VII

The fruits of my progress: I become a master. - About my reconciliation with Tarrasch and what happened next (1907-1914).

My first performance, in Munich (November 1906), already resulted in a great success: in a double round-robin tournament with masters Spielmann, E. Cohn, Przepiorka (Elyashov and Kirschner also played) I took the 1st prize with 8.5/10, 2 points ahead of the 2nd place. My playing was both solid (see the game with Cohn, #11) and rich with ideas (#12). I remember the beginning of my game against Elyashov (I had Black):

I won rather quickly.

(Note from translator: the Elyashov-Nimzowitsch game is also absent from chessgames.com)

In the beginning of 1907, I took part in the masters' tournament in Ostend. Tarrasch played in the main tournament. We met frequently in the cafe, but despite all my efforts, he refused to notice me, just ignoring my existence. And I continued my victorious streak: in the first two weeks, I scored 7.5/9. And suddenly, a miracle happened: Tarrasch saw the light! I beat W. Cohn that day; then I came to the cafe, and Tarrasch was already there. As soon as I came in, Tarrasch quickly ran up to me, smiling joyously and extending his hand: "At last, I met you! I'm so glad to see your success! Can you show me some of your games? Ah, I'm so glad to see your success!!" So opportunistic: he would fling mud onto the weak and act all complaisant before the strong! In this minute, I very clearly saw the mediocrity of Tarrasch's nature.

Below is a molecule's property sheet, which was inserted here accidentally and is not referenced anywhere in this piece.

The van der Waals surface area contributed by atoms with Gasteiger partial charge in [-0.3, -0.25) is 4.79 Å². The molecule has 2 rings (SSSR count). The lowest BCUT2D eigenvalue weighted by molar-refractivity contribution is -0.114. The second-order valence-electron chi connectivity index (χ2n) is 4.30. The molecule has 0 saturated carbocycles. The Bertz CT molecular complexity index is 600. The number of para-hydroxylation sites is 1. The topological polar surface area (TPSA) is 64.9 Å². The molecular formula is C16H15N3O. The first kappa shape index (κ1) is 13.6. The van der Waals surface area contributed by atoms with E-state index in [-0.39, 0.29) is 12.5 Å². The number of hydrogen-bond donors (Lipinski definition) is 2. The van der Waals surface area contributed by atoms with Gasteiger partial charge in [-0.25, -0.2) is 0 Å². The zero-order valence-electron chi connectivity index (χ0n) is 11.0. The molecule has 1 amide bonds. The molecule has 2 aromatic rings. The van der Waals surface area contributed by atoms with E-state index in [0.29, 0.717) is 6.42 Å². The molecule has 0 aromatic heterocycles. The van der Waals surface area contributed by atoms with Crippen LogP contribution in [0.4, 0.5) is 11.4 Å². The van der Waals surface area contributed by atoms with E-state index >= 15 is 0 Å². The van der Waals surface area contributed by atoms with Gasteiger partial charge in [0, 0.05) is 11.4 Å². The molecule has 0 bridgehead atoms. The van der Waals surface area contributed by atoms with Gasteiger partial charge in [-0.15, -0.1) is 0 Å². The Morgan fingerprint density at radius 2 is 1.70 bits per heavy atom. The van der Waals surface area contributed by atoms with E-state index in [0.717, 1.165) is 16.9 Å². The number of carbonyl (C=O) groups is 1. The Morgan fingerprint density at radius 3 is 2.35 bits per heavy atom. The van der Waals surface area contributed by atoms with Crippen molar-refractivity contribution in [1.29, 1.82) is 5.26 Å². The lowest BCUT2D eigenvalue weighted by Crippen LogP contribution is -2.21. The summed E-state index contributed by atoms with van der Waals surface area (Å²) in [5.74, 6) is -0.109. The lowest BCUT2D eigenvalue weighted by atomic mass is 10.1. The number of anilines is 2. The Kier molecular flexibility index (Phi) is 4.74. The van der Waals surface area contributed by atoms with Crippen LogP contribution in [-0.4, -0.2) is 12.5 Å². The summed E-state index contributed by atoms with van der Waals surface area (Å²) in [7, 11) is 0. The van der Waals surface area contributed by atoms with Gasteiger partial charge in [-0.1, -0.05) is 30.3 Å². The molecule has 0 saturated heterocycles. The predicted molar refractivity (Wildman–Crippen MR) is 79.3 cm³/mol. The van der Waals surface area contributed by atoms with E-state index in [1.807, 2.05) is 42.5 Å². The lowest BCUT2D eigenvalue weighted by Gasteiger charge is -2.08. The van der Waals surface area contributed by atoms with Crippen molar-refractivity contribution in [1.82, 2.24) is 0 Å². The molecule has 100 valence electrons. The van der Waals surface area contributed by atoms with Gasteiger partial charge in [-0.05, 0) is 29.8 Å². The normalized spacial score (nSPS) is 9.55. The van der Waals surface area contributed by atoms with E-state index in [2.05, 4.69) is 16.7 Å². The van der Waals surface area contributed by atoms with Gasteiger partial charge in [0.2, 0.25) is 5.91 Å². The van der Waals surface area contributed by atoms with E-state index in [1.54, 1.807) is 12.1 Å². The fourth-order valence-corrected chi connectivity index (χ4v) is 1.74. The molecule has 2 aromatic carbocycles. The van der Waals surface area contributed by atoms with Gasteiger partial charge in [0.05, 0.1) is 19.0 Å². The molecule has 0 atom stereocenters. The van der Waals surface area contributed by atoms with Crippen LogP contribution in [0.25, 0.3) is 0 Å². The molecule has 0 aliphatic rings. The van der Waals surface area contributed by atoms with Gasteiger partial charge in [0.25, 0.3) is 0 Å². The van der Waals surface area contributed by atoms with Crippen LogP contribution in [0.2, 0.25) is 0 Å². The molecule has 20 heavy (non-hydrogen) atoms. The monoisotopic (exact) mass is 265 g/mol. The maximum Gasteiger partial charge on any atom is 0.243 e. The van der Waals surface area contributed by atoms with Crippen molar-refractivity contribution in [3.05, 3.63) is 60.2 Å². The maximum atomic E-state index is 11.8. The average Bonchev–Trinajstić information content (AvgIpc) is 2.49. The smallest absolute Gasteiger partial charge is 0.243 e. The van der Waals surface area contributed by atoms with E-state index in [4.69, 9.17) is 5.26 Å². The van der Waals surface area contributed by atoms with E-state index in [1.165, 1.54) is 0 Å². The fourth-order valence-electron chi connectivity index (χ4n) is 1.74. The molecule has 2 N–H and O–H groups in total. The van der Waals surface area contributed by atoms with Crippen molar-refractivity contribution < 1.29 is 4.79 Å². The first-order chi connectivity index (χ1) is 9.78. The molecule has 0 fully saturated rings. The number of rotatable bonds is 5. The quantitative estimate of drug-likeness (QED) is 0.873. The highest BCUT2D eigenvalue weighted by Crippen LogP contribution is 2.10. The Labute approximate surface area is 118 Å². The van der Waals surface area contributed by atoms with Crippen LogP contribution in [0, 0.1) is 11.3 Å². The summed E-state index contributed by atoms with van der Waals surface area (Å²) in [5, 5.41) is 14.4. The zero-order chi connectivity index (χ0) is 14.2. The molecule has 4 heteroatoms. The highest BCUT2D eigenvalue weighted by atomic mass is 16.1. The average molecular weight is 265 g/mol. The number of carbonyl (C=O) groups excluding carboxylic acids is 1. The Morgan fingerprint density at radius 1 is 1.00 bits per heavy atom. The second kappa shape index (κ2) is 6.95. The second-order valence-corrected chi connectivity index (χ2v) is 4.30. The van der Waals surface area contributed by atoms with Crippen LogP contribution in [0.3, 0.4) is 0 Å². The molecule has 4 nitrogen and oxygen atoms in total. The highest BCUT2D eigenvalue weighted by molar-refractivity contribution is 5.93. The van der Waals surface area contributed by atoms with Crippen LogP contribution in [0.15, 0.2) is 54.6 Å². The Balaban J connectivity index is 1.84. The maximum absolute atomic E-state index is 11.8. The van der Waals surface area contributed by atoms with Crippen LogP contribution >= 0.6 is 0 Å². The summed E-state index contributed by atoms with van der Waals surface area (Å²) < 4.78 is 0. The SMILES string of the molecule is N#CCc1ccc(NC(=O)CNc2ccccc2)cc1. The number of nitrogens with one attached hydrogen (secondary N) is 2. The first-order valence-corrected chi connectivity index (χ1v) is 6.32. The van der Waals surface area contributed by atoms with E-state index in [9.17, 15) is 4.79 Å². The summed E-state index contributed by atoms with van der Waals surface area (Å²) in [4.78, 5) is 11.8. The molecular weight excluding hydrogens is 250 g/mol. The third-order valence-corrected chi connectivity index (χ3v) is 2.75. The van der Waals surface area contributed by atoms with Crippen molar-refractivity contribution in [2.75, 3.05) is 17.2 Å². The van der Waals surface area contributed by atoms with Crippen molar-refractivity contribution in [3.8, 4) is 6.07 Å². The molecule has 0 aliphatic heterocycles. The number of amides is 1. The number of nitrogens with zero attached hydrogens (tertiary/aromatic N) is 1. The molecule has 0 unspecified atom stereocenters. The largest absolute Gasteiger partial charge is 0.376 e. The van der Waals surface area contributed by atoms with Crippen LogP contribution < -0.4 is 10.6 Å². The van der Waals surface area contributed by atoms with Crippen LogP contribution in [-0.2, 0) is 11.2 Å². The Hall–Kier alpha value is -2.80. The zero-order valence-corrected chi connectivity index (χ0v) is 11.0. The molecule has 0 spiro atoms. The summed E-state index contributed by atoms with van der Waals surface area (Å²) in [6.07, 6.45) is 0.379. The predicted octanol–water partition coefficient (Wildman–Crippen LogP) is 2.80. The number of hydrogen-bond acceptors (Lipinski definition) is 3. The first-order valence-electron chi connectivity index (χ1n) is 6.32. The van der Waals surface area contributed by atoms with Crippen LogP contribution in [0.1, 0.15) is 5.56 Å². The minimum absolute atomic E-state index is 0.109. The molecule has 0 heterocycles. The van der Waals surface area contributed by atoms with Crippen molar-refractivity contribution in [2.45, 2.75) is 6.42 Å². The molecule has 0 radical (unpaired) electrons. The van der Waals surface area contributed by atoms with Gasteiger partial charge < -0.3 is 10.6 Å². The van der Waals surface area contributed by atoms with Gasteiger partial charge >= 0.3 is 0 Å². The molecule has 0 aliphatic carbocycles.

The search for new ways that already began in Barmen and Coburg has found a more solid base after I improved my playing technique. While the opening experiments I've tried in Barmen (like in the game Caro-Nimzowitsch below) ended with failures because of my lack of technique, in the subsequent years there were no such failures.


In 1907, I've started to play 1. Nf3 d5 2. d3 as White, and if 2... Nc6, then 3. d4, with a stupid position of the Black Knight that hinders c7-c5. In 1910, boldly challenging Tarrasch, I've started to favour closed systems, like Hanham variation etc.

The challenge was accepted, and since that time, Tarrasch started to mercilessly persecute me in the press. His favourite epithets towards me were "hässlich", "bizarr" (ugly, strange, bizarre playing methods!) etc. Now I just laugh at that, but back then, it annoyed me greatly!

In 1912, I've almost won the San Sebastian Grandmaster tournament (due to my nervousness, I've lost a decisive game to Rubinstein and had to share 2nd/3rd places with Spielmann). Tarrasch didn't miss a chance to gloat: "That would be scandalous if such an unaesthetic playing would win him the 1st prize!"

I've continued to dig under Tarrasch's "solid" (?) position: the variant 1. e4 c5 2. Nf3 Nf6!, the effort to rejuvenate an old variant 1. e4 e6 2. d4 d5 3. e5 - this slowly, but surely weakened the position of the Nuremberg champion. By returning the 3. e5 variant into practice, I wanted to carry the old concept of the center to the point of absurdity. In 1912, I've published my games against Salwe (1911) and Tarrasch (San Sebastian 1912), trying to prove that the old Tarrasch's understanding of the center was outdated.

Fighting alone against the whole chess world, I've created a new understanding of the game, a new school, a new game.